For then there will be a great tribulation, such as has not occurred since the beginning of the world until now, nor ever shall. And unless those days had been cut short, no life [Jewish life] would have been save; but for the sake of the elect those days shall be cut short. (v. 21-22. Parenthesis mine)

Jesus’ whole statement in that chapter refers to the ‘abomination of desolation,’ that those who read understand, quoting from Daniel that speaks of an antichrist coming to desecrate the temple, and make the oblations and the sacrifice to cease, and requiring the worship of the nation, having made with them a covenant of death that has brought a seeming peace for a short period of time. All of this is clearly future, because there has been no such event in the history of Israel that has eventuated in an explosion of violence against them in their refusal to condescend to this antichrist figure, who has effected a seeming peace for a short time, through negotiation, that finally makes Israel to know they have made a covenant with death and hell.


So this is a sign of the end, and of His coming, that must take place in the Land, even as we read in Isaiah 6, that this is a desolation in the midst of the Land, which gives every reason why there needs be a preliminary Jewish existence in the Land. The present-day state of Israel is not intended to fulfill the millennial intention of God for the nation, but rather it sets in motion those tensions and conflicts that require this devastation, humiliation and expulsion. That gives God, in Himself, the opportunity to also effect their restoration and return, when the cities that have been laid waste shall be rebuilt, and in such a way that those nations that remain round about shall know that He is the Lord who has spoken and done this.


For the first time in all my years as a believer, an issue has surfaced of such a kind that raises the question of who is truly speaking for God? Who is the prophetic voice that is giving a right interpretation of prophetic Scriptures, because I believe that God gives to those who hold the office a view of prophecy that is not given to others. The whole issue of true and false prophets has come into focus in a way that I have not seen it, and has become a critical issue for the Church in its ability to discern and recognize which of these voices is indeed speaking the counsel of God. Historically, false prophets have always been the ones that have said "peace, peace, when there is no peace." The true prophets have always been the harbingers of doom, of coming devastation, and of judgment, and the nation has not wanted to hear, so their voices, being unpopular, have been shunted away. It seems like that same alignment and reality is true to this day.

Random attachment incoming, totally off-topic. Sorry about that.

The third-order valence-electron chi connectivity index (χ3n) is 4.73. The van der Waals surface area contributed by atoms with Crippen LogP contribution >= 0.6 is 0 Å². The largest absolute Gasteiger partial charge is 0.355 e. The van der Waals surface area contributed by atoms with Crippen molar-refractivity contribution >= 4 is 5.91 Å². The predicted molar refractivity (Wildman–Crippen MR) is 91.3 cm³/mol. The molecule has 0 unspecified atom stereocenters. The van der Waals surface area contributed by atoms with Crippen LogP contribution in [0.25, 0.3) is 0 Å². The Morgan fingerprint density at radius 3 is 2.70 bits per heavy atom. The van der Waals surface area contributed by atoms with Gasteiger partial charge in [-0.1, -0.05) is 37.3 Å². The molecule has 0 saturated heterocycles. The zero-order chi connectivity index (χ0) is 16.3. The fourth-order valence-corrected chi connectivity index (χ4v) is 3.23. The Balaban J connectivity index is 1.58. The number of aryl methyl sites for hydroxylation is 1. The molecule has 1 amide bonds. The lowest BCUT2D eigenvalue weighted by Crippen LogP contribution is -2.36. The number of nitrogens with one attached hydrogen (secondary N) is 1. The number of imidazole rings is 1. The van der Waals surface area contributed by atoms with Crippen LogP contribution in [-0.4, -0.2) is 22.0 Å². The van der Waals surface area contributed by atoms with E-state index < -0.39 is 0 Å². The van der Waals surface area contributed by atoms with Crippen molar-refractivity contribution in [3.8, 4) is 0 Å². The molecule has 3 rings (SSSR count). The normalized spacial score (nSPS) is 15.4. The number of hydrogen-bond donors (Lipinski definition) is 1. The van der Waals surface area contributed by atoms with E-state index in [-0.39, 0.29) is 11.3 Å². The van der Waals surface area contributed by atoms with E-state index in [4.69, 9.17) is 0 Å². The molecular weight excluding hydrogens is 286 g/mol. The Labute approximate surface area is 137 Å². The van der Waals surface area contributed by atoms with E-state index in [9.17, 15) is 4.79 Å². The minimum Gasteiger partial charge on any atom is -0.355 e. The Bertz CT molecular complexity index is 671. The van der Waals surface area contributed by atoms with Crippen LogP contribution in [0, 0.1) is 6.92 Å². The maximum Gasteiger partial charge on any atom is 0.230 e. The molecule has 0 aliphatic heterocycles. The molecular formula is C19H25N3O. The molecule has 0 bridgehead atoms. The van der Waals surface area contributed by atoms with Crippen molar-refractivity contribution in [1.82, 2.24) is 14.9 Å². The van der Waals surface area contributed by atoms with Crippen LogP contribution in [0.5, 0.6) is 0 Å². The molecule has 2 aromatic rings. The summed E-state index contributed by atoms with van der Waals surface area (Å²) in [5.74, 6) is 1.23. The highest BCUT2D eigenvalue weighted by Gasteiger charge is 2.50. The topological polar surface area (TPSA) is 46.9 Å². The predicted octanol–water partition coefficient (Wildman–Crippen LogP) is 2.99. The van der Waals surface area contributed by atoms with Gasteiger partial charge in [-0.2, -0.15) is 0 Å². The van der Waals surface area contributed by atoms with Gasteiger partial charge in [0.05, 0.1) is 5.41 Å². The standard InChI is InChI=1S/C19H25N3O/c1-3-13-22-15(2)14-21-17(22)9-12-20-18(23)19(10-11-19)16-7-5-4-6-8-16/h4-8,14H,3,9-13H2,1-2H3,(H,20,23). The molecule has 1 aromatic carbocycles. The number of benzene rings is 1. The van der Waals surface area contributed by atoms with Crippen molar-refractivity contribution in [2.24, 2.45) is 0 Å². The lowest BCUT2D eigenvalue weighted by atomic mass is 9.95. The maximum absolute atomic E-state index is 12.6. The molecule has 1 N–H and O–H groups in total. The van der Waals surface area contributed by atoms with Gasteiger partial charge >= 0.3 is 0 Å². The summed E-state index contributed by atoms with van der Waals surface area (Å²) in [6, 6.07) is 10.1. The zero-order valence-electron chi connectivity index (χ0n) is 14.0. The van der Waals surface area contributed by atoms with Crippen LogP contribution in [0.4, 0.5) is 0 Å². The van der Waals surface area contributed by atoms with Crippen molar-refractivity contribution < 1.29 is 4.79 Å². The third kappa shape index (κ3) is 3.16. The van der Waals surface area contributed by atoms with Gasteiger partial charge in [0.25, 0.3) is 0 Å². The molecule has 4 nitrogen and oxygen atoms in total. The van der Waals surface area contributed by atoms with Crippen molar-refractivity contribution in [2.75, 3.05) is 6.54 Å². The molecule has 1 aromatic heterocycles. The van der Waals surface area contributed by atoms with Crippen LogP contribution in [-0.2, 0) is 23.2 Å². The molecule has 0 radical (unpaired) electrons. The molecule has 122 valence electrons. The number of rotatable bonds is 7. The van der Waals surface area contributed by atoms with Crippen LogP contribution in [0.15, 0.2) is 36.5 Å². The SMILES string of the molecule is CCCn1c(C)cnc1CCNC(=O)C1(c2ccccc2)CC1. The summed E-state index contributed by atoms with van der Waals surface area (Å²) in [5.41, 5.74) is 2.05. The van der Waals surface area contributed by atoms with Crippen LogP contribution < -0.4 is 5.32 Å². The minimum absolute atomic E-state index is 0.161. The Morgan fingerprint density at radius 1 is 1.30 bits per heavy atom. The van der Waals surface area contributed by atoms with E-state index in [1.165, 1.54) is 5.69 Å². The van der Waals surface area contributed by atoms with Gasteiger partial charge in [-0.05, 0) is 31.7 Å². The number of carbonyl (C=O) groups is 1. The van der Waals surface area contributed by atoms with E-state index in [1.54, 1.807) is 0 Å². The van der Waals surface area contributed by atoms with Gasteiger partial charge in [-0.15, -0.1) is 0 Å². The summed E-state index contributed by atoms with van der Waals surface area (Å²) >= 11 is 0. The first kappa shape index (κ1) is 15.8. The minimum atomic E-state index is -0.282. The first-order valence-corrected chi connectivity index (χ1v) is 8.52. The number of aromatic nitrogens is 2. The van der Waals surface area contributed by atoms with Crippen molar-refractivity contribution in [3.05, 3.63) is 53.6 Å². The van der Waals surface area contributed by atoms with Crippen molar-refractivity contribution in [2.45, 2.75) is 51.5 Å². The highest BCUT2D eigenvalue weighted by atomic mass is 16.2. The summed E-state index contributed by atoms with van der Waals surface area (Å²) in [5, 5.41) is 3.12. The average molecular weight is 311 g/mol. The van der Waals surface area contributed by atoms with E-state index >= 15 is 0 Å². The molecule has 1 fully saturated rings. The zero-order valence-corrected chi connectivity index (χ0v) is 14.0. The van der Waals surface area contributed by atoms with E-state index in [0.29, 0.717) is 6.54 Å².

To assure Israel, therefore, that this time is past, when it is yet future and imminent, is to leave her wholly unprepared for both the suddenness and extent of the catastrophe. To warn of its inevitability is to encourage as many as will, into the Ark of Safety, which is the saving knowledge of the Messiah. In the light of what I am suggesting, should we not be ‘disturbing’ Jews with the issue of the Gospel and salvation, especially if there is a destruction imminent? And that there is a place of safety that can be found, even now, in the Ark of Safety that Jesus Himself is? In other words, we have every incentive not to relax the Gospel, but to promote it. The way we read the prophetic Scriptures, and understand those things that are future for Israel, will determine our present stance and posture toward the nation.


For I do not want you, brethren, to be uninformed of this mystery, lest you be wise in your own estimation, that a partial hardening has happened to Israel until the fulness of the Gentiles has come in; and thus all Israel will be saved; just as it is written, ‘The Deliverer will come from Zion, He will remove ungodliness from Jacob. And this is My covenant with them, when I take away their sins.’ (Romans 11:25-27)

The issue of Israel’s return is the issue of God Himself, and incorporates His ability to keep covenant, and to honor the word He has spoken. The knowledge of God as God, both in the recognition of the nation, and of all nations, is the reason for these Last Days’ severe judgments and mercy upon the nation, which is why God says, "I will show Myself holy through you." When His global mission is accomplished, and God will have obtained a people for His name from among all nations, that "fulness being come in" releases the Deliverer to come out of Zion, and take ungodliness from Jacob. And this is My covenant with them, when I take away their sins. So that gives to us an incentive to complete our mission task, as the Church, in finding a people for His name among all nations.